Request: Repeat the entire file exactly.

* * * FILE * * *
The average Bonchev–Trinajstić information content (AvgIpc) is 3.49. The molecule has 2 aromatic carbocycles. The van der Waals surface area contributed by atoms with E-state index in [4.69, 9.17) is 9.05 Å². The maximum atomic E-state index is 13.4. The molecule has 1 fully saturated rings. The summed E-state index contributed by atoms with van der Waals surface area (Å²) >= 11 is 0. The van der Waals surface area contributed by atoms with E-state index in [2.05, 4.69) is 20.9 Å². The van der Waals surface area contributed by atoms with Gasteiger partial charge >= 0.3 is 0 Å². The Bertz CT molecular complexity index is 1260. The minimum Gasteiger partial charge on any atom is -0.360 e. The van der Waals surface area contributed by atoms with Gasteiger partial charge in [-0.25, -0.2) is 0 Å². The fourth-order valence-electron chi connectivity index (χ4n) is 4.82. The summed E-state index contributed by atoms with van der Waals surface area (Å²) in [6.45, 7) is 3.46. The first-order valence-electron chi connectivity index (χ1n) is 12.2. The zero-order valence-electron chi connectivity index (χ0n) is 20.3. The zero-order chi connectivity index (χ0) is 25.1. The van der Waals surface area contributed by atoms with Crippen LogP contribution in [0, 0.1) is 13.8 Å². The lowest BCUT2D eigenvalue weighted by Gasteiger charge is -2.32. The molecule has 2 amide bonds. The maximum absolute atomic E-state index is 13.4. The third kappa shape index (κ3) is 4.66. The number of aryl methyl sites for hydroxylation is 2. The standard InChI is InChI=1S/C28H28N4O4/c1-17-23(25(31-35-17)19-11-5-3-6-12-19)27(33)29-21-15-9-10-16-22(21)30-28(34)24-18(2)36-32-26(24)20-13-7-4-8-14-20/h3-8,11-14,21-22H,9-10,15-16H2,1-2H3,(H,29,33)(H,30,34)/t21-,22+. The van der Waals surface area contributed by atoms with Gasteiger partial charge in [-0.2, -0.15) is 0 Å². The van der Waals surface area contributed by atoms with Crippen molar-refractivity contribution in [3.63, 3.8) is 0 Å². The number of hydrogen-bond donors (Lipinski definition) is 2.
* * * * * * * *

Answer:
The average Bonchev–Trinajstić information content (AvgIpc) is 3.49. The molecule has 2 aromatic carbocycles. The van der Waals surface area contributed by atoms with E-state index in [4.69, 9.17) is 9.05 Å². The maximum atomic E-state index is 13.4. The molecule has 1 fully saturated rings. The summed E-state index contributed by atoms with van der Waals surface area (Å²) >= 11 is 0. The van der Waals surface area contributed by atoms with E-state index in [2.05, 4.69) is 20.9 Å². The van der Waals surface area contributed by atoms with Gasteiger partial charge >= 0.3 is 0 Å². The Bertz CT molecular complexity index is 1260. The minimum Gasteiger partial charge on any atom is -0.360 e. The van der Waals surface area contributed by atoms with Gasteiger partial charge in [-0.25, -0.2) is 0 Å². The fourth-order valence-electron chi connectivity index (χ4n) is 4.82. The summed E-state index contributed by atoms with van der Waals surface area (Å²) in [6.45, 7) is 3.46. The first-order valence-electron chi connectivity index (χ1n) is 12.2. The zero-order valence-electron chi connectivity index (χ0n) is 20.3. The zero-order chi connectivity index (χ0) is 25.1. The van der Waals surface area contributed by atoms with Crippen LogP contribution in [0, 0.1) is 13.8 Å². The lowest BCUT2D eigenvalue weighted by Gasteiger charge is -2.32. The molecule has 2 amide bonds. The maximum absolute atomic E-state index is 13.4. The third kappa shape index (κ3) is 4.66. The number of aryl methyl sites for hydroxylation is 2. The standard InChI is InChI=1S/C28H28N4O4/c1-17-23(25(31-35-17)19-11-5-3-6-12-19)27(33)29-21-15-9-10-16-22(21)30-28(34)24-18(2)36-32-26(24)20-13-7-4-8-14-20/h3-8,11-14,21-22H,9-10,15-16H2,1-2H3,(H,29,33)(H,30,34)/t21-,22+. The van der Waals surface area contributed by atoms with Gasteiger partial charge in [-0.2, -0.15) is 0 Å². The van der Waals surface area contributed by atoms with Crippen molar-refractivity contribution in [3.63, 3.8) is 0 Å². The number of hydrogen-bond donors (Lipinski definition) is 2.